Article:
TR Robertson –It has been 17 months since Solana Beach’s North Coast Repertory Theatre has presented performances on stage in front of a live audience and the play picked to open the 40th season will bring you to your feet at the final curtain for the performances you will see on stage. Associate Artistic Director Christopher M. Williams and award-winning actress Leilani Smith will mesmerize you, educate you, make you laugh, make you sympathize and understand the message playwright Mark St. Germain is delivering in Dancing Lessons.
tos by Aaron Rumley
The story that unfolds on stage concerns Ever Montgomery, a brilliant Geoscientist, who is to receive an award from the National Autism Coalition. Ever has Asperger’s Syndrome, a common form of autism, and he desires help with learning how to dance at the function he is to attend. His autism includes social deficiencies and obsessive interest. He is seeking help from Senga Quinn, a former Broadway dancer who was struck by a taxi and suffered a serious injury to her leg. Senga has been told surgery to her leg is not recommended due to other complications she has that would endanger her life. As a result, she has secluded herself in her apartment, turned to pills and alcohol to pass the time and feels her dreams of returning to the stage are lost. Ever, seeking help with his own problem, but having trouble with social relationships, shows up at Senga’s door with a proposal of paying her for her “services”. His social awkwardness, obsessiveness, and tendency to be very blunt about whatever he feels leaves Senga doubting whether she will help him. Ever’s negotiation with Senga about payment is fascinating. He has come up with the amount of $2,153 for the one lesson; $1,653 for the minimum a Broadway dancer would get for a week’s work and $500 for a dance captain.
Their encounter ranges from funny to sad to unusual. To make matters even harder for Senga is the fact that Ever cannot stand to be touched, only wanting to have her teach him a fast dance. This scene in the play, as Senga tries to “walk” Ever through some fast dance moves, has the audience in “stiches”. Williams’ research of people on the autistic spectrum in dealing with social interactions helps him give a touching, emotional and amazing interpretation for this performance. He presents Ever with dignity, understanding and emotion as we watch Ever stumble through his social experiences, get frustrated as times and negotiate how to personally deal with another human.
St. Germain not only is teaching us about relationships, people with varying social interaction issues, lessons about autistic people, but in several aside scenes, he has Ever, as the professor, deliver messages about the extinction of certain animal species and a scary scenario about rising ocean levels and what might happen by 2056 with the melting of the poles. His bluntness, not insensitivity, tells us we will probably all be dead by that time anyway.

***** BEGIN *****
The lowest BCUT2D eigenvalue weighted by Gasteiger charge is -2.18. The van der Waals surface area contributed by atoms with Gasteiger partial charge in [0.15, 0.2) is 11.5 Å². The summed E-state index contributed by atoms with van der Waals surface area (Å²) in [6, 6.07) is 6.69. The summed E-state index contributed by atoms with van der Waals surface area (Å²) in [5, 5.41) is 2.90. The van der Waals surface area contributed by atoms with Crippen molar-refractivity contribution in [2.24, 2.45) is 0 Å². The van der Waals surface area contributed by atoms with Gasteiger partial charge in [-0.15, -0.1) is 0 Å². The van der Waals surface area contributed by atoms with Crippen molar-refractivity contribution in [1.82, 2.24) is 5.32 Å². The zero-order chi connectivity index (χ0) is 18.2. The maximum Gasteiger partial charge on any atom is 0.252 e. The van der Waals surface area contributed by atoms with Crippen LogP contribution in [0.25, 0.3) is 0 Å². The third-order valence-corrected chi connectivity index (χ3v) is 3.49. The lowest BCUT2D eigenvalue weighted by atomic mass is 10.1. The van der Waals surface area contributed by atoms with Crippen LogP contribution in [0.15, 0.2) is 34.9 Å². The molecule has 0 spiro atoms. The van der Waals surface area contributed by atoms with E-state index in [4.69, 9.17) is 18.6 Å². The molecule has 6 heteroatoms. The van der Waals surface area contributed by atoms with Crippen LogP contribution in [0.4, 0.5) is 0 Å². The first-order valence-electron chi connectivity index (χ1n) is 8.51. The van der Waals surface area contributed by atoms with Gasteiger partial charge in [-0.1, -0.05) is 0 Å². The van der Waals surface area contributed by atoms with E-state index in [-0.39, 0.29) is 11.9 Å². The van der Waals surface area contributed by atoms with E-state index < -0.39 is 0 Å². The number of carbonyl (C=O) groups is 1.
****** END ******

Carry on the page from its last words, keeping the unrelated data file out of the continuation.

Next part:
Ever’s interaction with Senga about how to do a simple handshake, a hug and a kiss is both funny and touching. Ever explains to Senga that change is difficult for him but “Change equals courage”. What he doesn’t initially realize is his struggles are also helping Senga deal with her own demons and whether she will ever be able to dance again. Her self-induced isolation is also challenged by Ever in an effort to get her to realize there could be a possible solution to her medical problems. Smith presents Senga with a wonderful tough, hard-core exterior, hiding and lying about her true emotions about her personal experiences growing up, but showing amazing patience with Ever’s unusual behaviors. When Ever finally confronts her about her family relationships, an emotional and heart-warming scene unfolds.
Dancing Lessons is an amazing and touching journey through 80 minutes of incredible performances by two veteran performers as they present the story of the growth of a relationship surrounded by tremendous obstacles. The closing emotional scene will leave you rooting for both Ever and Senga and will have you on your feet applauding at the final curtain.
Dancing Lessons is directed by award winning actor, director, and producer Richard Baird. His Design Team includes Choreographer Cate Caplin, Set Designer Marty Burnett, Costume Designer Elisa Benzoni, Lighting Designer Matthew Novotny, Sound and Multimedia Designer Aaron Rumley.
COVID requirements for the theatre include showing either a vaccination card or recent COVID test. Patrons will also enjoy the newly designed snack bar and the addition of three new restrooms and a new lobby area. Masks must be worn inside the lobby and in the theatre. Dancing Lessons will be on stage at the North Coast Repertory Theatre until October 3rd. Ticket prices range from $54 – $60 and can be purchased at www.northcoastrep.org or call 858-481-1055. Next opening on stage at NC Rep will be Ben Butler by Richard Strand opening on October 20th.